Pop perversions offer holiday hijinks

lady-gaga-muppets-holiday-spectacular-ABCI had fully intended to write this month’s column about the artists recently nominated for induction into the Rock and Roll Hall of Fame, and the virtues, or lack thereof, of the bands and solo artists who will be honored at the Hall’s 29th annual induction ceremony on April 24.
But then….well, a Thanksgiving night miracle occurred, a production of such flabbergasting wrongness, miscalculation, and unbalanced brilliance that I was forced to not only scrap my original plans but also rethink the entire structure of what I had heretofore assumed to be the natural order of holiday entertainment.
I speak of the “Lady Gaga and the Muppets Holiday Spectacular,” a nationally televised variety show that, I can only assume, was meant to recall the feel good, family entertainment of yesteryear. Or perhaps not. To be frank, I have no idea what this blitzkrieg of the bizarre was meant as: A showcase for Lady Gaga’s songs? A family holiday special? An adult-themed parody of family holiday specials? A promotion for the Muppet’s new movie, “Muppets Most Wanted”? A political statement on the acceptance of gay culture in American entertainment and society at large? A drug-induced fever dream of holiday psychosis?
Who knows?
What I recall is this: As myself and members of my immediate family lounged in my mother’s living room following our annual Thanksgiving feast, the television screen was suddenly filled with the robotically lascivious gyrations of international press hound and self proclaimed freak Lady Gaga, accompanied by a familiar and beloved sight from my childhood—the Muppet band, better known as Dr. Teeth and The Electric Mayhem, bashing and swinging ferociously in accompaniment.
My immediate reaction was that we had stumbled upon something that should not have been, like a three headed cat or a talking snake. My family members were similarly confounded. “She’s disgusting,” offered my brother-in-law. “What…is this,” asked my aunt. My mother, who was sick and barely conscious, probably thought she was hallucinating the entire thing.
To be honest, I have no real recollection of the sequence of events that followed, only brief snatches of image and sound: Gaga, reclined queen-like, surrounded by her fawning Muppet court as Pepe the King Prawn strokes her leg; Gaga in animated conversation in the Muppets dressing room, wearing a blazer with, clearly, nothing on underneath; Gaga performing in a flannel shirt and no pants, a ridiculous bouffant wig flopping around on her pointy head.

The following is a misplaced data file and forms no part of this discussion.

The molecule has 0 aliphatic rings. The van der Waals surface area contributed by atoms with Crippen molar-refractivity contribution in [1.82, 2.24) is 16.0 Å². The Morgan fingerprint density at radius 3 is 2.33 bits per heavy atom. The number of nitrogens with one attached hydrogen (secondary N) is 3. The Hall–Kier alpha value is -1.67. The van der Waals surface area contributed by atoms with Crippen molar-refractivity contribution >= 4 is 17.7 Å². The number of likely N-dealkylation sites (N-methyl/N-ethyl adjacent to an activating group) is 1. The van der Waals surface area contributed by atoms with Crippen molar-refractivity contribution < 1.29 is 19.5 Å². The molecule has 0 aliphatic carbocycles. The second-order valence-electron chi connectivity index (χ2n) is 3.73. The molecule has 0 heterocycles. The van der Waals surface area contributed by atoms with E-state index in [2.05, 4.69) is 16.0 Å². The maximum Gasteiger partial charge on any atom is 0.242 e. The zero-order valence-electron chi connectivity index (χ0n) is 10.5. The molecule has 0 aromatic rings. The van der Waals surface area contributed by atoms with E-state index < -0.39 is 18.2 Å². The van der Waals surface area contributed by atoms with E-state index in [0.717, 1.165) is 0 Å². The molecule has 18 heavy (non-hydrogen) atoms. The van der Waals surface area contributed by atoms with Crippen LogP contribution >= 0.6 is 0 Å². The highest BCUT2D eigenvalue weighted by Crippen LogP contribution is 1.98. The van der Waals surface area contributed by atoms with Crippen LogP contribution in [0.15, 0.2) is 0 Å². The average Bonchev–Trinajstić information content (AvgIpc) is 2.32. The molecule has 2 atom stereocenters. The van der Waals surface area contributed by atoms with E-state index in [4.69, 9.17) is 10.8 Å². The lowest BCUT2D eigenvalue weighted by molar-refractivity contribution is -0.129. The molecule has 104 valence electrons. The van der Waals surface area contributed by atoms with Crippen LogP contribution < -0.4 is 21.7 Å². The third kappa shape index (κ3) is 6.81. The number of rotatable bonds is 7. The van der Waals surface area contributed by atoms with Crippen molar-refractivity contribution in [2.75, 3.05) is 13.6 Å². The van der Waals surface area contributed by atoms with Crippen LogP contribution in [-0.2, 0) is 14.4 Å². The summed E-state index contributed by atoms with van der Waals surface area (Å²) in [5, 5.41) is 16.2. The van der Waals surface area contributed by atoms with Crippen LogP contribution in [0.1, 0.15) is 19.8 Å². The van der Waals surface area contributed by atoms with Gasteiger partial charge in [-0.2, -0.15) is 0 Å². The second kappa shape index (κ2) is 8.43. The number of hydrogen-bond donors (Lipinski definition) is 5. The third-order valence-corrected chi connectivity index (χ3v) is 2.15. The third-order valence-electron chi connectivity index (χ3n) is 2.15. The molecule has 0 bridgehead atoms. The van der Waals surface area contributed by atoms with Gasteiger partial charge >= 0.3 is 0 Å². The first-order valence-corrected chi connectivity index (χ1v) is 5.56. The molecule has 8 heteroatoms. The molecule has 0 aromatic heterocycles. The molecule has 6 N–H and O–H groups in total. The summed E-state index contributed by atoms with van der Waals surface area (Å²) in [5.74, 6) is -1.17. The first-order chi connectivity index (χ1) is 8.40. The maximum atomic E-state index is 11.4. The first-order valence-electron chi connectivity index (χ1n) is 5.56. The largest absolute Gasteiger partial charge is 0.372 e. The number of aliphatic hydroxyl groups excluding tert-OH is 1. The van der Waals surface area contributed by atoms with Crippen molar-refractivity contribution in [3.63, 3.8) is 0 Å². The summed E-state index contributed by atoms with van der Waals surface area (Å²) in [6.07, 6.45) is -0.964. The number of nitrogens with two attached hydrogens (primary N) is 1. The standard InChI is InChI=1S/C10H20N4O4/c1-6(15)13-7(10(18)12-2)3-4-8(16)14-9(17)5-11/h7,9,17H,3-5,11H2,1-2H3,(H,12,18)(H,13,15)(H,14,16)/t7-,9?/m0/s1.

If I remember correctly, there was an underlying romantic theme to the show that centered on Gaga’s apparent unresolved feelings for Kermit, the Muppets lovable frog leader. This culminated in one of the most profoundly uncomfortable duets I’ve ever witnessed. As Kermit sat by himself at a piano on an empty soundstage, Gaga joined him and persuaded the clearly nervous polliwog to accompany her in a rendition of her song “Gypsy.”
And then he asked me,
He said, “Baby, why do we love each other?”
I said, “Honey, it’s simple.
It’s the way
that you love and treat your mother.”
The other duets featured more conventional singing partners but were no less odd. Joining Elton John for a melody of his classic “Benny and the Jets” and her latest single “ARTPOP” Gaga unveiled a bug eyed, 1000 yard stare that was either calculatedly weird or simply the result of various drugs crashing around in her system. A performance with actor Josh Gordon-Levitt which reversed the male/female singing roles in the Christmas chestnut “Baby It’s Cold Outside” was so stiff that Gaga nearly went sprawling down a flight of stairs in her ludicrously oversized heels.
The running interview segments were no less unsettling. I seem to recall beloved Muppet Gonzo answering the question “What do the holidays mean for you?” with something about “juicy foods and sweet liquids” before offering his opinion on the joys of “putting tapioca down my shorts and sliding down the chimney.”
Frankly, the entire production had the feel of something thrown together at the last minute by a half dozen producers who each had a different idea of what the show was supposed to be. Even the irrepressible Fozzie Bear seemed to be in a confused stupor. The only ones clearly enjoying themselves were the ever-present old men in the balcony, Statler and Waldorf, who mocked the performances and stars unmercifully.
For the big finale, Gaga joined famed drag queen RuPaul for a bejeweled romp through Gaga’s “Fashion” followed by a full Muppets sing-along on her song “Applause.” If I recall correctly, the only Christmas song performed by the Muppets was a grunting, beeping defilement of “Deck the Halls.”
“We’re witnessing history,” my cousin’s son commented, slack jawed, and I’m still not sure that he wasn’t correct. The further I get from the thing, the less it seems like a freak aberration and more like a moment when something suddenly seeps up in bold Technicolor to infect a beloved mainstream American institution, the moment the cute frog with the wobbly singing voice finally told Miss Piggy to take a hike back to the barnyard.
Though my confusion about the intent of the show remains, I’m left with the feeling that there should be more specials like this to offer an antidote to the antiseptic misery of the holidays, to give us all something to laugh, gawk, and cringe at. And for anyone upset at the Muppets for their choice of holiday themes, just remember the name of their original pilot, which aired in 1975: “The Muppet Show: Sex and Violence.”
Happy Holidays!


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